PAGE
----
Prosecute Fighters, Address Communal Grievances
(Beirut) – Repeated and sustained violence between armed groups in the northern Lebanese city of Tripoli have imposed a deadly and destructive toll on its residents, Human Rights Watch said today. The recent round of violence that began on May 19, 2013, in the Jabal Mohsen and Bab al-Tabbaneh neighborhoods has killed at least 28, wounded more than 200, and seems to have brought life in Tripoli, Lebanon’s second city, to a halt. The dead include at least two Lebanese army soldiers and six members of the armed groups.
Human Rights Watch called on the Lebanese authorities to fulfill their duties to protect the security of residents by deploying and maintaining a greater security presence in the area, and arresting and prosecuting those responsible for violent attacks on residents.
“This latest round of deadly violence shows the failure of the Lebanese authorities’ Band-Aid approach to the conflict in Tripoli,” said Nadim Houry, deputy Middle East director at Human Rights Watch. “Tripoli needs to protect residents based on a new commitment by the state to their security and well-being.”
Intermittent violence has intensified between the two neighborhoods since May 2008, with at least 16 different rounds of violence since then. According to residents and armed groups operating in the area, it has become fertile ground for increased violence since the eruption of the conflict in Syria, with sectarian tensions between Sunnis and Alawites exacerbating existing poor protection of social and economic rights and a legacy of grievances between the communities.
Human Rights Watch called on the Lebanese authorities to protect residents by deploying and keeping more security forces in the area, and preventing a new round of violence by seizing weapons from the gunmen, and arresting and prosecuting those responsible for shooting at and shelling residents. Human Rights Watch also called on the government to set up a committee with leaders from both communities to address the underlying historic grievances between the residents and to assess what can be done to address their economic and social rights, including protection and restoration of their homes and other property.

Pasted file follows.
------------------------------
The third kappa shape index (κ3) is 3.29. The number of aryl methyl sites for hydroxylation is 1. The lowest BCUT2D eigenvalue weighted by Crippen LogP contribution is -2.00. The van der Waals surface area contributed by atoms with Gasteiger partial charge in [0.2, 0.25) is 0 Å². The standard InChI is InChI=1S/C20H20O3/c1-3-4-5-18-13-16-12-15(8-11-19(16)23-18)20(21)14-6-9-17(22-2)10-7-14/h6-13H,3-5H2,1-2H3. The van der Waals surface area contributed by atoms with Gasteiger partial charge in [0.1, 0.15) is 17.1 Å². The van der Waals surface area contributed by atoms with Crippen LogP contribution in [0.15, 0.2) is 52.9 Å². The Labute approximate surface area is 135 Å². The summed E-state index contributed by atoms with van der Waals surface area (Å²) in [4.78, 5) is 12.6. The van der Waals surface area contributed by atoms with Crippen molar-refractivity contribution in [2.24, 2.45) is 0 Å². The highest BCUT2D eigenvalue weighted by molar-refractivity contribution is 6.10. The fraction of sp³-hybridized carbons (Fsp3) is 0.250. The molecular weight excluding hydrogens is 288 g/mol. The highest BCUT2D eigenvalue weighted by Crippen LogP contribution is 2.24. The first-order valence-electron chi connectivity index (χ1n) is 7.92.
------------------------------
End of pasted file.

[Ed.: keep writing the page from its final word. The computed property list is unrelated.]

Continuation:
Sectarian tensions between the neighborhoods of Jabal Mohsen and Bab al-Tabbaneh, while dating back to Lebanon’s civil war (1975-1990), have intensified due to the conflict in Syria. Jabal Mohsen, an area mostly inhabited by Alawites, is strongly pro-Syrian government. The overwhelmingly Sunni neighborhoods surrounding Jabal Mohsen, including Bab al-Tabbaneh, are strongholds for Sunni Islamist fighters, who identify with and support opposition fighters in Syria.
The current clashes, which residents told Human Rights Watch were sparked by tensions over the ongoing battle for the Syrian border-town of al-Qusayr, appear to have drawn in Lebanese fighters both opposing and supporting the Assad government. The clashes are the deadliest since the violence broke out again between Jabal Mohsen and Bab al-Tabbeneh groups in May 2008.
Sniper fire, Shelling, and Impact on Movement, Education, Health
Human Rights Watch researchers spoke to six injured residents, including one child and one woman, who were still recovering in hospitals in northern Lebanon, and six relatives of some of these and other injured residents. They all described coming under automatic gunfire, sniper fire, as well as rocket-propelled grenade and mortar fire from armed groups in the area.
The first casualty of this violence, Mohammad Ahmad Youssef, an 18-year-old resident from Jabal Mohsen, was taken to a Tripoli hospital at 3:45 p.m. on May 19, where he later died from a bullet wound to his left side, hospital staff told Human Rights Watch. In a telephone interview, a relative told Human Rights Watch that Youssef, who worked as a carpenter, was with his friends at a café when gunmen they thought were from Bab al-Tabbaneh shot at him and his friends. Hassan, another Jabal Mohsen resident, told Human Rights Watch that after Youssef was shot, armed men from Jabal Mohsen returned fire, setting off repeated exchanges of fire between the two neighborhoods.
Khalid, a wounded Sunni man from Maluleh, a neighborhood adjacent to Jabal Mohsen, told Human Rights Watch from his hospital bed that he was shot on his way to work on May 22 by a sniper from Jabal Mohsen. He said: